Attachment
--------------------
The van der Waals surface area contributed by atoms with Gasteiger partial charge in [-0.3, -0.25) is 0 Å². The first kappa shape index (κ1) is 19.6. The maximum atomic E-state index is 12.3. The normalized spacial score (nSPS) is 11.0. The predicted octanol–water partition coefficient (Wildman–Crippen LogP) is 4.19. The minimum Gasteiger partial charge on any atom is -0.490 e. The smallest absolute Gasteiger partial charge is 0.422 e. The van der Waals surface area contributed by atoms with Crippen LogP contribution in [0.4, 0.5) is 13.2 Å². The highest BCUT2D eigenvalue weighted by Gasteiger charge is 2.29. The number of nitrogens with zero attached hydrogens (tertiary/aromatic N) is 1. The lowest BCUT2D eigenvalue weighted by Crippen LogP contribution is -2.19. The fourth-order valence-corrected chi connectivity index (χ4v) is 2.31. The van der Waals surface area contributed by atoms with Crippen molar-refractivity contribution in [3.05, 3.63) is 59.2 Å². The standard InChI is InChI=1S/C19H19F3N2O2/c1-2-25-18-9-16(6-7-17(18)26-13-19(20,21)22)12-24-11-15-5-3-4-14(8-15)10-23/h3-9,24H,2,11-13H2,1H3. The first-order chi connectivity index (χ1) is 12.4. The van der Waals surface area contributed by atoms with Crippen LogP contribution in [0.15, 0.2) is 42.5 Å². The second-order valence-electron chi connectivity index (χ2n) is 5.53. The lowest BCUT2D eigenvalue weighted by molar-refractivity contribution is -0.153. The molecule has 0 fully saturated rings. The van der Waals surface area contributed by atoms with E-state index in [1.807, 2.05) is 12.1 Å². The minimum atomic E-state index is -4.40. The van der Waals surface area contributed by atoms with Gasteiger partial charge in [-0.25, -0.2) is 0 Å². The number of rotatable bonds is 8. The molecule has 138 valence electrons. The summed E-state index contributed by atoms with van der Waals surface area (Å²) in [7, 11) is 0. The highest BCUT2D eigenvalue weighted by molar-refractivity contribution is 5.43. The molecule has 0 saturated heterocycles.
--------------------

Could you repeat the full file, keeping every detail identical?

The van der Waals surface area contributed by atoms with Gasteiger partial charge in [-0.3, -0.25) is 0 Å². The first kappa shape index (κ1) is 19.6. The maximum atomic E-state index is 12.3. The normalized spacial score (nSPS) is 11.0. The predicted octanol–water partition coefficient (Wildman–Crippen LogP) is 4.19. The minimum Gasteiger partial charge on any atom is -0.490 e. The smallest absolute Gasteiger partial charge is 0.422 e. The van der Waals surface area contributed by atoms with Crippen LogP contribution in [0.4, 0.5) is 13.2 Å². The highest BCUT2D eigenvalue weighted by Gasteiger charge is 2.29. The number of nitrogens with zero attached hydrogens (tertiary/aromatic N) is 1. The lowest BCUT2D eigenvalue weighted by Crippen LogP contribution is -2.19. The fourth-order valence-corrected chi connectivity index (χ4v) is 2.31. The van der Waals surface area contributed by atoms with Crippen molar-refractivity contribution in [3.05, 3.63) is 59.2 Å². The standard InChI is InChI=1S/C19H19F3N2O2/c1-2-25-18-9-16(6-7-17(18)26-13-19(20,21)22)12-24-11-15-5-3-4-14(8-15)10-23/h3-9,24H,2,11-13H2,1H3. The first-order chi connectivity index (χ1) is 12.4. The van der Waals surface area contributed by atoms with Crippen LogP contribution in [0.15, 0.2) is 42.5 Å². The second-order valence-electron chi connectivity index (χ2n) is 5.53. The lowest BCUT2D eigenvalue weighted by molar-refractivity contribution is -0.153. The molecule has 0 fully saturated rings. The van der Waals surface area contributed by atoms with E-state index in [1.807, 2.05) is 12.1 Å². The minimum atomic E-state index is -4.40. The van der Waals surface area contributed by atoms with Gasteiger partial charge in [-0.25, -0.2) is 0 Å². The number of rotatable bonds is 8. The molecule has 138 valence electrons. The summed E-state index contributed by atoms with van der Waals surface area (Å²) in [7, 11) is 0. The highest BCUT2D eigenvalue weighted by molar-refractivity contribution is 5.43. The molecule has 0 saturated heterocycles.